Brie

Brie is a type of French cow's milk cheese with a soft, creamy texture; a cream-white color; and a thin white edible rind. It has a taste that can be sweet and buttery or it may have a flavor similar to mushrooms. It is often used as an appetizer, hors d'oeuvre, or dessert cheese.

Brie is covered with a white or blue tinted rind known as a bloomed rind that enhances the flavor to the cheese. Cheeses such as Camembert or Chèvre are bloomed-rind cheeses that have a chalky white-colored rind. When Brie is produced, this type of rind is started by applying a white mold known as Penicillium candidum. As it ages, the mold matures or blooms, providing a semi-firm crust over the cheese while also penetrating the cheese, moving from the outer covering to the inner center of the cheese paste. As the mold grows it softens the cheese paste by breaking down the proteins contained in the cheese. If the center of the cheese is soft to the touch, the mold has penetrated throughout the cheese paste. When eating Brie cheese, enjoy the flavors that are not only within the paste but also contained in the rind.

Brillat-Savarin

A cow's milk cheese from the Normandy region of France. It is a very rich and creamy cheese that develops a thick white crust as it ripens. It is sold in small rounds and is served as a snack, hors d'oeuvre, or appetizer.

Brin d'Amour

A cheese from the Corsica region of France that is made from sheep's milk. This cheese is uncooked and most often covered with herbs, which include rosemary. The outer white mold rind is rough-textured and covers a cream to gold-colored springy-textured flesh. As the cheese ages, the texture becomes denser and color becomes deeper. The cheese has a mild earthy, slightly acidic flavor that becomes sharper with age. It can be served as an appetizer and goes well with a variety of open-textured breads.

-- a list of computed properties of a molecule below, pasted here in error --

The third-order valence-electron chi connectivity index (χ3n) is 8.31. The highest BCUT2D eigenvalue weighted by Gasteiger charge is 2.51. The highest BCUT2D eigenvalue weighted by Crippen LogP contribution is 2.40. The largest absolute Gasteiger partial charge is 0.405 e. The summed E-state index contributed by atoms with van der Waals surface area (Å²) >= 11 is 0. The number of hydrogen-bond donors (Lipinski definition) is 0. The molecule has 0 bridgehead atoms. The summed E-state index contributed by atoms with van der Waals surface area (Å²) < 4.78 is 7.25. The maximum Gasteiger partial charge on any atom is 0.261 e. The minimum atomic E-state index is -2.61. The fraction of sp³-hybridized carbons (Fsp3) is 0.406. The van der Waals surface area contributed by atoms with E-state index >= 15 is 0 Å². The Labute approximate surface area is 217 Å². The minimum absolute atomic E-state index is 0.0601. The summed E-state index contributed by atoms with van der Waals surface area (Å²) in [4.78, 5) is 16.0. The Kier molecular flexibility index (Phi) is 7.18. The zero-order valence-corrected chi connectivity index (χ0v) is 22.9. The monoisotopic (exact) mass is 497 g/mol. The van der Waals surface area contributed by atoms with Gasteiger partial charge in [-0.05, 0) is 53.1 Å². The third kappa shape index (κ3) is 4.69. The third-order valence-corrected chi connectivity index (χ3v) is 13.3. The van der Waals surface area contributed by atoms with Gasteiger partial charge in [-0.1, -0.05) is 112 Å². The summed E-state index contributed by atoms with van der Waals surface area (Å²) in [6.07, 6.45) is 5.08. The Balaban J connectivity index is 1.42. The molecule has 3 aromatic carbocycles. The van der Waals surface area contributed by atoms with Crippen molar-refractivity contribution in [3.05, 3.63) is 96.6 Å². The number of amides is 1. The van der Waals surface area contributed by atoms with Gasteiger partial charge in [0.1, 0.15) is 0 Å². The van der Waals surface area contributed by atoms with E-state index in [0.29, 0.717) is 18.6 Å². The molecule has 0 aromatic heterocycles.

Brine-cured

A reference to numerous types of cheese that are washed with, or submerged into, a brine bath as part of the cheese making process. The cheese must remain in the brine for several hours to several months depending on the type of cheese being produced. The salty brining solution helps to limit the growth of unwanted bacteria that can produce a foul taste in the cheese (although in other stages of the cheese making process, some types of good bacteria are necessary for producing the cheese). The brining solution provides cheese with a slightly salty, savory flavor that is quite desirable in many types of cheese.

Bucheron

A goat's milk cheese native to France, which is similar and synonymous with French chevre. Bucheron is ripened for five to ten weeks and is produced in short logs that are sliced and sold as small rounds in food stores. When young, this semi-firm cheese has a somewhat mild flavor, but it becomes sharper as it matures. It is a good cheese for salads or for snacking and is excellent when served with grapes, crackers, or hearty whole-grained breads.



Butte

A French cheese made with cow's milk in which extra cream is added before the milk coagulates. The extra cream gives the cheese a rich, smooth texture. The flavor of the cheese is slightly salty with a hint of bitterness. If the cheese is allowed to ripen for a longer period, the flavor becomes much sharper. The yellowish-white cheese is sold in small puffy blocks and it is generally used as a table cheese.

Cheeses of France: Abbaye de Bellocq to Butte Reviews